6. ^ a b "エースコンバット04 シャッタードスカイ (PS2)". Famitsu. Kadokawa Corporation. Archived from the original on June 23, 2015. Retrieved December 23, 2020.
  7. ^ Four-Eyed Dragon (October 22, 2001). "Review: Ace Combat 4: Shattered Skies [PS2]". GamePro. Future plc. Archived from the original on December 1, 2008. Retrieved December 23, 2020.
  8. ^ Fitzloff, Jay (November 2001). "Ace Combat 4 Review". Game Informer. GameStop. Archived from the original on October 22, 2003. Retrieved January 9, 2021.
  9. ^ Ajami, Amer (October 23, 2001). "Ace Combat 04: Shattered Skies Review". GameSpot. CBS Interactive. Retrieved December 23, 2020.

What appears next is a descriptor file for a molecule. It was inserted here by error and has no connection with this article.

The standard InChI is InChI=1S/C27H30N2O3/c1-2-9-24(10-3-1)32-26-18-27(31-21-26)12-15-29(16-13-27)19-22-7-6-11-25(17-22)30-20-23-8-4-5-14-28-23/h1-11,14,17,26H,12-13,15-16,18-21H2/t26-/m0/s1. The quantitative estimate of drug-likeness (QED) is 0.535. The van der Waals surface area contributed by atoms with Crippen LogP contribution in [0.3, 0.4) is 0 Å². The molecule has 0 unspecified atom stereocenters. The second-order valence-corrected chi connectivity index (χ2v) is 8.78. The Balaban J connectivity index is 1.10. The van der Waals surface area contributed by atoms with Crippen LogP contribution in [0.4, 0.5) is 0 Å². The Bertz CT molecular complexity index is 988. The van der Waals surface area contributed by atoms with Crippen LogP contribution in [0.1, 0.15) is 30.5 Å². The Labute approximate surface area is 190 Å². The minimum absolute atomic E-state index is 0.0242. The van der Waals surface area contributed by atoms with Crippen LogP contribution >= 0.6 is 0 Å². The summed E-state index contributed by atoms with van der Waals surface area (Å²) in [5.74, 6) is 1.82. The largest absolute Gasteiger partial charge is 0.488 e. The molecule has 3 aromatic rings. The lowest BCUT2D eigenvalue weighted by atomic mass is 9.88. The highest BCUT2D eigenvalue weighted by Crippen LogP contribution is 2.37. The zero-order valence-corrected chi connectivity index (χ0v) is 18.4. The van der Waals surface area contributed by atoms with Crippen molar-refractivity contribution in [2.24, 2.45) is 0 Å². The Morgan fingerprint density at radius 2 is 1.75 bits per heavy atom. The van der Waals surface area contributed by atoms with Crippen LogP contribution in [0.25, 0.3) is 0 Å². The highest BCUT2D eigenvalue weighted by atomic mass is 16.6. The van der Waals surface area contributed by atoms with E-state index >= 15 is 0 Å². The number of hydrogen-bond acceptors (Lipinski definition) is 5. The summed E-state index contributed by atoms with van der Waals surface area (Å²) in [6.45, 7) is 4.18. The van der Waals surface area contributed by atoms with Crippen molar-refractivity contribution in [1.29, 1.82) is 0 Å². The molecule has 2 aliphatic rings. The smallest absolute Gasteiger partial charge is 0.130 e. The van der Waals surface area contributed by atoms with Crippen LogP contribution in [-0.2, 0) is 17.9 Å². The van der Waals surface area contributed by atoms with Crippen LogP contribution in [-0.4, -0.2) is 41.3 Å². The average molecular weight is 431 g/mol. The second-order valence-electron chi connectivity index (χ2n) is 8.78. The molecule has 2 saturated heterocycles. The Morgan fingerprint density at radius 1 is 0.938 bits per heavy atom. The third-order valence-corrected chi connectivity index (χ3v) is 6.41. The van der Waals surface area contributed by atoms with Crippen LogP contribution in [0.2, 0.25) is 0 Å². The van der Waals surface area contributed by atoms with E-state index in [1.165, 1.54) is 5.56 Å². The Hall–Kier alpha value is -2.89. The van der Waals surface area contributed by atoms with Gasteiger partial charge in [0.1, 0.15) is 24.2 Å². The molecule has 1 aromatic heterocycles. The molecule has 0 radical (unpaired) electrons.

10. ^ a b Smith, David (October 23, 2001). "Ace Combat 4: Shattered Skies". IGN. Archived from the original on November 12, 2001. Retrieved December 23, 2020.
  11. ^ Ichinoya, Hiroyuki (January 30, 2008). "『エースコンバット』シリーズ全世界累計1,000万本突破!" [The cumulative worldwide sales total of the "Ace Combat" series exceeds 10,000,000 units!] (in Japanese). Bandai Namco Games. Archived from the original on March 31, 2008. Retrieved January 23, 2021.
  12. ^ "Ace Combat 7 Skies Unknown Tops 2.5 Million Sales, Is Best-Selling Game In Series". PlayStation Universe. January 18, 2021. Retrieved January 23, 2021. Skies Unknown managed to top the previous best-selling title, Ace Combat [04]: Shattered Skies, to be crowned the series' biggest-selling title.
  13. ^ GameSpot VG Staff (February 23, 2002). "GameSpot's Best and Worst Video Games of 2001". GameSpot. Archived from the original on August 3, 2002.

External links[edit]